In a bold move that will rock the foundations of Christendom, Pope Francis has declared the installation of and display of those pathetic laser Christmas lights to be anathema and a mortal sin. He made the declaration ex cathedra—or from the seat of Peter—which carries the weight of infallibility.
“There are some serious sins,” His Excellency said during an off-the-cuff in-flight press conference on the papal plane on his way back from the Holy Land over the weekend, “but one of the most grievous is to desecrate the feast of the Nativity of Our Lord with those abominations.”
He added, “Inflatable lawn snowmen are okay, but inflatable unicorns are not.”
The declaration was the first to invoke papal infallibility since 1950, when Pope Pius XII declared Mary’s Assumption dogma.
“I mean, I could see if you’re permanently disabled there being a reason for them,” one analyst said on condition of anonymity. “But just put up some fake candles in your windows if you’re that lazy!”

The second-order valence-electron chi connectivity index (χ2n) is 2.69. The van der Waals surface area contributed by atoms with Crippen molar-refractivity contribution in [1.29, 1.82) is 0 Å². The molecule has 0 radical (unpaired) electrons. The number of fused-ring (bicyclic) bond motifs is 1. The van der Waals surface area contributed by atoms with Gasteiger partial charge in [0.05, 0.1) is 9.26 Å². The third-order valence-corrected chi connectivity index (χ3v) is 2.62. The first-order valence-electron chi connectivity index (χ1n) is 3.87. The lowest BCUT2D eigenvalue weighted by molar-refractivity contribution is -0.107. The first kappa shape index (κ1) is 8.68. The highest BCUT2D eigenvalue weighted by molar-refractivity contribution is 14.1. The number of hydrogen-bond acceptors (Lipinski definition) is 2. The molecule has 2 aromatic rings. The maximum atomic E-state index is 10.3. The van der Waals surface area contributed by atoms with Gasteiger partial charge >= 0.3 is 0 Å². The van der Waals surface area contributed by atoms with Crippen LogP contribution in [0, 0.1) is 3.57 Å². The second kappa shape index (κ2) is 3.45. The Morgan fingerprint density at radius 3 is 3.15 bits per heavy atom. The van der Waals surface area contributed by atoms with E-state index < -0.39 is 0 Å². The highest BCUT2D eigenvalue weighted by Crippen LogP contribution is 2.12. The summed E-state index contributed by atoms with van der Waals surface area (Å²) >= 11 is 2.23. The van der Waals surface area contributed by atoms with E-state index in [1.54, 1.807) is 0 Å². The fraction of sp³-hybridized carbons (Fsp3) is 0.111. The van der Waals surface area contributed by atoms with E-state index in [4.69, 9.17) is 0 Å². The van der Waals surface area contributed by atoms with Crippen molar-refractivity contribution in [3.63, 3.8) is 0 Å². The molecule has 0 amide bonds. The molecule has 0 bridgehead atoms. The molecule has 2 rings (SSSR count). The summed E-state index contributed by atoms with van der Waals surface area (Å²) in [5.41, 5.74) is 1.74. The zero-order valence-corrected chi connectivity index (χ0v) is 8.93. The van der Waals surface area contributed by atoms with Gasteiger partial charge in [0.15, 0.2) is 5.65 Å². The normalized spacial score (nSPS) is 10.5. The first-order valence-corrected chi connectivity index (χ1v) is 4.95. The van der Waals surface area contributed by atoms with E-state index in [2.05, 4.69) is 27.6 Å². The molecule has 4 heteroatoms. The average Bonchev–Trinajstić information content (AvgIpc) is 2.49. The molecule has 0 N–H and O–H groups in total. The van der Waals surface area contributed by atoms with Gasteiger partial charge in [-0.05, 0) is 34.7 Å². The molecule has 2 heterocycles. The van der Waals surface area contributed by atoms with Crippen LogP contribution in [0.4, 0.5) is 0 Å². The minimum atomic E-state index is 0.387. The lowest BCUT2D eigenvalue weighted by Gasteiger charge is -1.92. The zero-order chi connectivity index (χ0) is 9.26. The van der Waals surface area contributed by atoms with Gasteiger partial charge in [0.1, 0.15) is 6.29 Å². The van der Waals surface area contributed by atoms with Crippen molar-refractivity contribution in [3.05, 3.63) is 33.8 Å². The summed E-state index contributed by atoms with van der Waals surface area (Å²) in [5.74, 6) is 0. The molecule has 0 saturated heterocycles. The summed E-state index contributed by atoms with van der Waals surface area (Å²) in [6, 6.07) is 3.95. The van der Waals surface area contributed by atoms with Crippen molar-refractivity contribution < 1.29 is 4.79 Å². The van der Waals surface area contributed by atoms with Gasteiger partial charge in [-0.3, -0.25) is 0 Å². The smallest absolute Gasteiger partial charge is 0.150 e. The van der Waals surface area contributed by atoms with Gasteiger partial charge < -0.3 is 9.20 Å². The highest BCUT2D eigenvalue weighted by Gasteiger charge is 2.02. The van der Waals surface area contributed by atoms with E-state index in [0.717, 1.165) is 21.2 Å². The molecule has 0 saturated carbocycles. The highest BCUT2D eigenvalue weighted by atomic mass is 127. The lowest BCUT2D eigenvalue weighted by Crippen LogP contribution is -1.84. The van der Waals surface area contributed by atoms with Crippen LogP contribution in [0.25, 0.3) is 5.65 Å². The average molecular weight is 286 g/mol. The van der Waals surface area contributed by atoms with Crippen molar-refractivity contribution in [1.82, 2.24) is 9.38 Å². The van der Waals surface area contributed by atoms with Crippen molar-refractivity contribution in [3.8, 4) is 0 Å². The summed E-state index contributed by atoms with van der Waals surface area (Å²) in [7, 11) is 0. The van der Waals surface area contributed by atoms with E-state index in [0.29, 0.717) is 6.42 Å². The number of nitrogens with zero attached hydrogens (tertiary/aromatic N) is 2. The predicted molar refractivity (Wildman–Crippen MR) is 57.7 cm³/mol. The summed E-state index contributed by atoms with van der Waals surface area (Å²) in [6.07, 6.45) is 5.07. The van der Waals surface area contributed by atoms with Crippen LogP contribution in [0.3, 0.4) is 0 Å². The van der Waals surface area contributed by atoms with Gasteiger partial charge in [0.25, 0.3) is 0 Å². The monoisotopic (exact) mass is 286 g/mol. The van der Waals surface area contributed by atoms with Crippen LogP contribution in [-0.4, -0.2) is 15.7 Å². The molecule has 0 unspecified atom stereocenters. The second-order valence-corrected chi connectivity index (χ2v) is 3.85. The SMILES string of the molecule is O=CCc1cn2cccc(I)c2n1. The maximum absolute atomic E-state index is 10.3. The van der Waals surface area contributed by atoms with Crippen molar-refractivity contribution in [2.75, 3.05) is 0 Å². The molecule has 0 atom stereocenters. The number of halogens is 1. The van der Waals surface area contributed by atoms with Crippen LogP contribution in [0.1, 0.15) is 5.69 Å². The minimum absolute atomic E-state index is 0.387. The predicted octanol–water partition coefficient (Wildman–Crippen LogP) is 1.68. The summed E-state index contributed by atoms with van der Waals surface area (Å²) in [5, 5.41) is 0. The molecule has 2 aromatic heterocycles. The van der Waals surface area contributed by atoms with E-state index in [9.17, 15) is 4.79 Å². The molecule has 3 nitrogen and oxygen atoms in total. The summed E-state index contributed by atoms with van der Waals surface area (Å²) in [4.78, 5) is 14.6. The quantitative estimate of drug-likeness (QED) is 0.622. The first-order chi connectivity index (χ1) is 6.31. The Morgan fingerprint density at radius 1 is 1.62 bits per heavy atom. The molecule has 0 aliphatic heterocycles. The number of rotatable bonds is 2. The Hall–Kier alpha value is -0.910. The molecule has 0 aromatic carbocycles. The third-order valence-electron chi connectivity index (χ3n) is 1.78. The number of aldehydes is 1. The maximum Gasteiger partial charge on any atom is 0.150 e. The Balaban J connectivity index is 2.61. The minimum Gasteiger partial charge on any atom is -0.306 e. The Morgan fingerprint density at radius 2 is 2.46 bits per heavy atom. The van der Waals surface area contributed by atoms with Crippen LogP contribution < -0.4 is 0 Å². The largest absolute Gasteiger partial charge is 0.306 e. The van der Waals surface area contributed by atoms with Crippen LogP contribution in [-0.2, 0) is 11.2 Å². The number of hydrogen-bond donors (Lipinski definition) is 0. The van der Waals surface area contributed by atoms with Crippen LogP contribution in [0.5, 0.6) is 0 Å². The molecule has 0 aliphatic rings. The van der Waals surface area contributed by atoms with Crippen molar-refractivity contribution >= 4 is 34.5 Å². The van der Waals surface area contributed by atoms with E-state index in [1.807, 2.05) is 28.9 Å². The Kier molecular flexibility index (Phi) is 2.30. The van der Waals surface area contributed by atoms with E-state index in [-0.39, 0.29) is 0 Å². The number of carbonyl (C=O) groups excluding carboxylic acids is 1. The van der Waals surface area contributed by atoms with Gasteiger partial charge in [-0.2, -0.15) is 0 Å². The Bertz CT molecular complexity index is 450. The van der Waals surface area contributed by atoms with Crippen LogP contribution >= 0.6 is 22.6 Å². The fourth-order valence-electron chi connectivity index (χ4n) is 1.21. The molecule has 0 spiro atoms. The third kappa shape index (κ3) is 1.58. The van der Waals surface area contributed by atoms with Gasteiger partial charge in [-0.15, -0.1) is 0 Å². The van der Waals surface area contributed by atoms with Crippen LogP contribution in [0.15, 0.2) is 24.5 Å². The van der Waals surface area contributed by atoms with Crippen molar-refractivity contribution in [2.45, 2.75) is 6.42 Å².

Papal infallibility is used when the Pope is preserved from the possibility of error, “when, in the exercise of his office as shepherd and teacher of all Christians, in virtue of his supreme apostolic authority, he defines a doctrine concerning faith or morals to be held by the whole Church.”
Some were wondering if it was sensible to make an “off-the-cuff” statement ex cathedra.